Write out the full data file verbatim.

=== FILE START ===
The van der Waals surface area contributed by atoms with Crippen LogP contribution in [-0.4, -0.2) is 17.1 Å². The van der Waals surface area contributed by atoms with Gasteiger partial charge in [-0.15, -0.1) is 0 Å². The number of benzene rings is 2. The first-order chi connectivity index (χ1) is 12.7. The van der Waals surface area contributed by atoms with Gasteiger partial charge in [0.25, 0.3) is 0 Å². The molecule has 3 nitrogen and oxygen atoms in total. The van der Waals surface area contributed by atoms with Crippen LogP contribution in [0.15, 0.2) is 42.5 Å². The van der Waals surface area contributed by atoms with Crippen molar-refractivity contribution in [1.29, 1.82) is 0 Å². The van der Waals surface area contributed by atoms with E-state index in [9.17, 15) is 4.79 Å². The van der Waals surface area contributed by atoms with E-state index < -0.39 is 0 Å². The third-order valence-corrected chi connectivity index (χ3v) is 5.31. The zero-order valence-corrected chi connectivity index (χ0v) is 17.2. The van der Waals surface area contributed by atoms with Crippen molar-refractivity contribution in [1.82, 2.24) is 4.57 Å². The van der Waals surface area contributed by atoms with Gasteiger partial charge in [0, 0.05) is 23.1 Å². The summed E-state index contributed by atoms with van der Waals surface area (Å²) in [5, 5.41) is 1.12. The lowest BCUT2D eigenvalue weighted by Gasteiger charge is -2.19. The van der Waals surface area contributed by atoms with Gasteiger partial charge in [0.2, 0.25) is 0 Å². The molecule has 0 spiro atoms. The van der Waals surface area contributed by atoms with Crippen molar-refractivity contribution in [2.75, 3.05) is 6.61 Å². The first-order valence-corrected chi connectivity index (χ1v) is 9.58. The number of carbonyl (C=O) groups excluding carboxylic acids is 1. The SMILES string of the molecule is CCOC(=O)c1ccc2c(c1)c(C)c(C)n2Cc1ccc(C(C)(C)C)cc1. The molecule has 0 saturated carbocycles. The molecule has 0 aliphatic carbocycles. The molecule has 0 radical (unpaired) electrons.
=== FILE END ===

The van der Waals surface area contributed by atoms with Crippen LogP contribution in [-0.4, -0.2) is 17.1 Å². The van der Waals surface area contributed by atoms with Gasteiger partial charge in [-0.15, -0.1) is 0 Å². The number of benzene rings is 2. The first-order chi connectivity index (χ1) is 12.7. The van der Waals surface area contributed by atoms with Gasteiger partial charge in [0.25, 0.3) is 0 Å². The molecule has 3 nitrogen and oxygen atoms in total. The van der Waals surface area contributed by atoms with Crippen LogP contribution in [0.15, 0.2) is 42.5 Å². The van der Waals surface area contributed by atoms with Crippen molar-refractivity contribution in [1.29, 1.82) is 0 Å². The van der Waals surface area contributed by atoms with E-state index in [9.17, 15) is 4.79 Å². The van der Waals surface area contributed by atoms with E-state index < -0.39 is 0 Å². The third-order valence-corrected chi connectivity index (χ3v) is 5.31. The zero-order valence-corrected chi connectivity index (χ0v) is 17.2. The van der Waals surface area contributed by atoms with Crippen molar-refractivity contribution in [1.82, 2.24) is 4.57 Å². The van der Waals surface area contributed by atoms with Gasteiger partial charge in [0, 0.05) is 23.1 Å². The summed E-state index contributed by atoms with van der Waals surface area (Å²) in [5, 5.41) is 1.12. The lowest BCUT2D eigenvalue weighted by Gasteiger charge is -2.19. The van der Waals surface area contributed by atoms with Gasteiger partial charge in [0.2, 0.25) is 0 Å². The molecule has 0 spiro atoms. The van der Waals surface area contributed by atoms with Crippen molar-refractivity contribution in [2.75, 3.05) is 6.61 Å². The first-order valence-corrected chi connectivity index (χ1v) is 9.58. The number of carbonyl (C=O) groups excluding carboxylic acids is 1. The SMILES string of the molecule is CCOC(=O)c1ccc2c(c1)c(C)c(C)n2Cc1ccc(C(C)(C)C)cc1. The molecule has 0 saturated carbocycles. The molecule has 0 aliphatic carbocycles. The molecule has 0 radical (unpaired) electrons.